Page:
9-Span Industrial Grace – by Guy Rhodes

9-span bridge

A view of the northbound end of the 9-Span Bridge in Hammond, Ind., late Sunday, January 13, 2013. The bridge, which has connected the cities of Hammond and East Chicago since 1937, will be closed permanently on Monday for demolition and replacement.

East Chicago based photographer, lighting designer, and filmmaker Guy Rhodes shot the 9-Span Bridge in Indiana, which will be demolished and replaced with a new design.

Perhaps it can be attributed to my upbringing in one of the most industrial parts of the United States (I’m sure being really interested in engineering and technology hasn’t hurt), but I have a huge soft spot in my heart when it comes to giant structures that have been a part of the local landscape for my entire life. Enter the 9-Span Bridge, the hulk of rusty green steel which carries Indianapolis Blvd. over the Indiana Harbor Belt Railroad’s Gibson Yard just a mile or so from my home. Built in 1935 and opened in 1937, the bridge has connected the cities of Hammond and East Chicago, Indiana, for over 75 years.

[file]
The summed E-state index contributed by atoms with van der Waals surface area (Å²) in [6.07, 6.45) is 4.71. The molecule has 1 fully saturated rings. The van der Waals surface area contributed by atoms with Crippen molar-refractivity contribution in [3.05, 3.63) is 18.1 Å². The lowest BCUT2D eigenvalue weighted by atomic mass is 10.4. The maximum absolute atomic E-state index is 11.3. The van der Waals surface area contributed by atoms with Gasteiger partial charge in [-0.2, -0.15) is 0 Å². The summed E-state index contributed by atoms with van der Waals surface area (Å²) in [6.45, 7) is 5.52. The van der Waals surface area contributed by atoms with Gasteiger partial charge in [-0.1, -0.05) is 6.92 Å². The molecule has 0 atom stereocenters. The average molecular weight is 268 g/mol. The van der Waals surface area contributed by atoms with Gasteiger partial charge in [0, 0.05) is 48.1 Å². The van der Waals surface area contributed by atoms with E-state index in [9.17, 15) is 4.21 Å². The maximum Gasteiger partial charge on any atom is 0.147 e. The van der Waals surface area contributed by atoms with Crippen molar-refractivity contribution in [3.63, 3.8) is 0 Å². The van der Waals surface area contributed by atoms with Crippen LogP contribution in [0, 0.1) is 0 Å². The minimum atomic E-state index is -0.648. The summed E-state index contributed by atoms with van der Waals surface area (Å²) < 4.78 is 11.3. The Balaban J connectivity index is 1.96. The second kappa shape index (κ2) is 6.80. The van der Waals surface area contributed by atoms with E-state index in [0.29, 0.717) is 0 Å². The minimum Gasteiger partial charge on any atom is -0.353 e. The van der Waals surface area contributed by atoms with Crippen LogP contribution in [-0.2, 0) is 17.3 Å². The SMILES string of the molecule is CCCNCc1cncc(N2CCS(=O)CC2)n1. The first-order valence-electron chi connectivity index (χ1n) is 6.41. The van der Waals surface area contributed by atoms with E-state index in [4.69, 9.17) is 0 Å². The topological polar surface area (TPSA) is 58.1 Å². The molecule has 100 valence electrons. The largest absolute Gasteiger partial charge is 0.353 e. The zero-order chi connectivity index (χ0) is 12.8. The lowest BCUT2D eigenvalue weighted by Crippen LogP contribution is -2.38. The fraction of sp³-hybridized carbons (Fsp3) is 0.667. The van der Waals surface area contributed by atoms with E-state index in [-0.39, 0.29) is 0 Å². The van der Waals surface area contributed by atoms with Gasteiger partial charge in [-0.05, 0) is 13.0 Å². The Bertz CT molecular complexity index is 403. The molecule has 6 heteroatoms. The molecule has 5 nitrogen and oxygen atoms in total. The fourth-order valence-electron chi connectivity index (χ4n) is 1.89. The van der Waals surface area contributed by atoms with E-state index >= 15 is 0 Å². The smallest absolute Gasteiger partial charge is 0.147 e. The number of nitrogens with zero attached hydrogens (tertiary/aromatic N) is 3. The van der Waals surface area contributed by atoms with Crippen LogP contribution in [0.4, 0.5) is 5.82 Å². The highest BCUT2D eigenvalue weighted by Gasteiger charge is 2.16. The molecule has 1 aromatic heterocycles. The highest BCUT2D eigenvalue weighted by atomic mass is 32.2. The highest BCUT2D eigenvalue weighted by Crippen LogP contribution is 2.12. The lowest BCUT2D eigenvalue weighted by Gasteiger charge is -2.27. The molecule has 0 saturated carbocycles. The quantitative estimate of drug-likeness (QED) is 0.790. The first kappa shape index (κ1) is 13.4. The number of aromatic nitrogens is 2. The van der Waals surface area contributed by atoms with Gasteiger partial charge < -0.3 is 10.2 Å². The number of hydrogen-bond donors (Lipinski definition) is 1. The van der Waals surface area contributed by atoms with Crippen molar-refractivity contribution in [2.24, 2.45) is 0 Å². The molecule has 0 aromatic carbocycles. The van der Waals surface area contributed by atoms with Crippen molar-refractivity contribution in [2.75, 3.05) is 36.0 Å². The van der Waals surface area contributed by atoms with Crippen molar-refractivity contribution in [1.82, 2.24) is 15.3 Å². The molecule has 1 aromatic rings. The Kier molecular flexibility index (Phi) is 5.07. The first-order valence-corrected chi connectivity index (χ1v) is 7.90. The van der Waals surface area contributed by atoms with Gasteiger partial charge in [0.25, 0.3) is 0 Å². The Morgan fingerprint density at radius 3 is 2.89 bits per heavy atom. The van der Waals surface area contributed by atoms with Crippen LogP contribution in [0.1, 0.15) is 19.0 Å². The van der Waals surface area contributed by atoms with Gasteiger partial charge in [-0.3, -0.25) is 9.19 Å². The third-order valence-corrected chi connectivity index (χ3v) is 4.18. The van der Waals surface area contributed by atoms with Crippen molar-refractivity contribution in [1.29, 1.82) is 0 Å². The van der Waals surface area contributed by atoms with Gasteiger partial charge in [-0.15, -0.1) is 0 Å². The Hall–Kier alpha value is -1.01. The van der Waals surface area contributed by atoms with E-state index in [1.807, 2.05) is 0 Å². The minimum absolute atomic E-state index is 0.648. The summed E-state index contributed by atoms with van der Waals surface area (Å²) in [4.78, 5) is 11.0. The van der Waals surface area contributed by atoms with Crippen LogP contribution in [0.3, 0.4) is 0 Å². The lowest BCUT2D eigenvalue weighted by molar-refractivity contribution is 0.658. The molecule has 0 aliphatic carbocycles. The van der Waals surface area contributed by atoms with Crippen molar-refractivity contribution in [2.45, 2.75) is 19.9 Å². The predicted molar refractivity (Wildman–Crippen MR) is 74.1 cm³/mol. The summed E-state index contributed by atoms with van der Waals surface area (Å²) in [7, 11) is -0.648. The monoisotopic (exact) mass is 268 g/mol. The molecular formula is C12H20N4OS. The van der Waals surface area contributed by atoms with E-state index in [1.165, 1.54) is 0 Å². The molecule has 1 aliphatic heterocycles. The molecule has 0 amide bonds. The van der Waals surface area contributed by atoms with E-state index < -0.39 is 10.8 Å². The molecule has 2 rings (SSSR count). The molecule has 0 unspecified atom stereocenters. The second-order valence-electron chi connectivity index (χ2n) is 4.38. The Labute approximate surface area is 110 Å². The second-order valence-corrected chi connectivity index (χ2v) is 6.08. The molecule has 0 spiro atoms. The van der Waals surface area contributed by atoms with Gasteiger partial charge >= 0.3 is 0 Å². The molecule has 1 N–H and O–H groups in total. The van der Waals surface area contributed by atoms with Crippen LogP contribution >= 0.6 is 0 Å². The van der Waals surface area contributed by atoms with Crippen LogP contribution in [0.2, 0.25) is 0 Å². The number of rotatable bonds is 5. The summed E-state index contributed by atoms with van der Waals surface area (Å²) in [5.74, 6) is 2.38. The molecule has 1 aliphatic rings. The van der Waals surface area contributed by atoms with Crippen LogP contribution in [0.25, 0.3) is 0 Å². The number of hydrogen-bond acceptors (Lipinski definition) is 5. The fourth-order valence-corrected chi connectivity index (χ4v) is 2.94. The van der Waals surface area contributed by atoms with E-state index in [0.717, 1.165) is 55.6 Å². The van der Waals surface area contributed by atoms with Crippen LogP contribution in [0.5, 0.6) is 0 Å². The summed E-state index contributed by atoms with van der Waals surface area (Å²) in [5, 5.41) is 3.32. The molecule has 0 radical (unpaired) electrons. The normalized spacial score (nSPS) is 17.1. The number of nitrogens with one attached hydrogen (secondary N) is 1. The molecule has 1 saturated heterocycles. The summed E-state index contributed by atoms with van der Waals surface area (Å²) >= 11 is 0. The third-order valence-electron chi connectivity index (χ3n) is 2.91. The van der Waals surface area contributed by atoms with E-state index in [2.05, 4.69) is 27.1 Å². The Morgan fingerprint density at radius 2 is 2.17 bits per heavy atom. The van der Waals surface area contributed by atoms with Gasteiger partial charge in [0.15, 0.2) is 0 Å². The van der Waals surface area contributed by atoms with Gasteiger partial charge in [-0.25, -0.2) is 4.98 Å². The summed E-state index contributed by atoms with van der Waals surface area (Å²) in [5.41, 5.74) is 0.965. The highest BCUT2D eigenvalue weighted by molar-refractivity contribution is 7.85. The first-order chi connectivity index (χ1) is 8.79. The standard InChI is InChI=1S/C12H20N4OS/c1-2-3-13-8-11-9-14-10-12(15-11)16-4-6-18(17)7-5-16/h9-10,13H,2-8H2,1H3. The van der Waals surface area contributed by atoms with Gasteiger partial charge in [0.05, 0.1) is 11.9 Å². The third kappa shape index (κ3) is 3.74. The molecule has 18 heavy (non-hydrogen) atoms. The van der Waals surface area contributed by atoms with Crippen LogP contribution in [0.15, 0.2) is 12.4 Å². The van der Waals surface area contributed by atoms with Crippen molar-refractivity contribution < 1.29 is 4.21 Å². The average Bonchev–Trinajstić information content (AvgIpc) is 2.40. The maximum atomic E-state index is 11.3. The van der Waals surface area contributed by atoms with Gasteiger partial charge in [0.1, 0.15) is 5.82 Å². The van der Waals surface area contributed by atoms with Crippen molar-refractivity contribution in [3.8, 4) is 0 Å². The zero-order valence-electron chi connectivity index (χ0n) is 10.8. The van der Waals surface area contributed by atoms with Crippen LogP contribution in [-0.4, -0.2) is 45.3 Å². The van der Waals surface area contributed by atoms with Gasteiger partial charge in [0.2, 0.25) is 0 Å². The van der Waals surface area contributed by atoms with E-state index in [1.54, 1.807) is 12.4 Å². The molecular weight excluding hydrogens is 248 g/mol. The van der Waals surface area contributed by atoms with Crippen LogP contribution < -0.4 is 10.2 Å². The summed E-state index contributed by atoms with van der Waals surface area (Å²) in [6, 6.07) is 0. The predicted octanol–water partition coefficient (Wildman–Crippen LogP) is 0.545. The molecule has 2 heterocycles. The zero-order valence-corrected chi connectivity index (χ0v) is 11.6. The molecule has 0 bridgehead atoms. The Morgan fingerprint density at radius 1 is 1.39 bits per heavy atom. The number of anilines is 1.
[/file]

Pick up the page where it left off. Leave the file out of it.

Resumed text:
Sadly, time and the elements have taken their toll on this engineering marvel, which was once the longest bridge over land in the country. A bridge deck just barely wide enough for two lanes of traffic in each direction (this was limited to one lane in each direction some time ago to save wear and tear on the structure), coupled with significant rust and deterioration, forced the state to design a replacement for the bridge and plan the demolition of the current one. Sunday marked the last day traffic will flow over the quarter-mile-long structure.

Continue reading and see more photos on Guy’s blog.

9-span bridge

Portal bracing overhead.

9-span bridge

Icy darkness.

9-span bridge

A view of rivets inside one of the trusses (I had to stick my lens and flash through very small openings to create this image). You can see the amount of rust which has started to consume the structure. Special thanks to fellow photographer Jim Karczewski for holding the flash through the structure above me for this image. Jim happened to stop by to document the last evening of the bridge as well.

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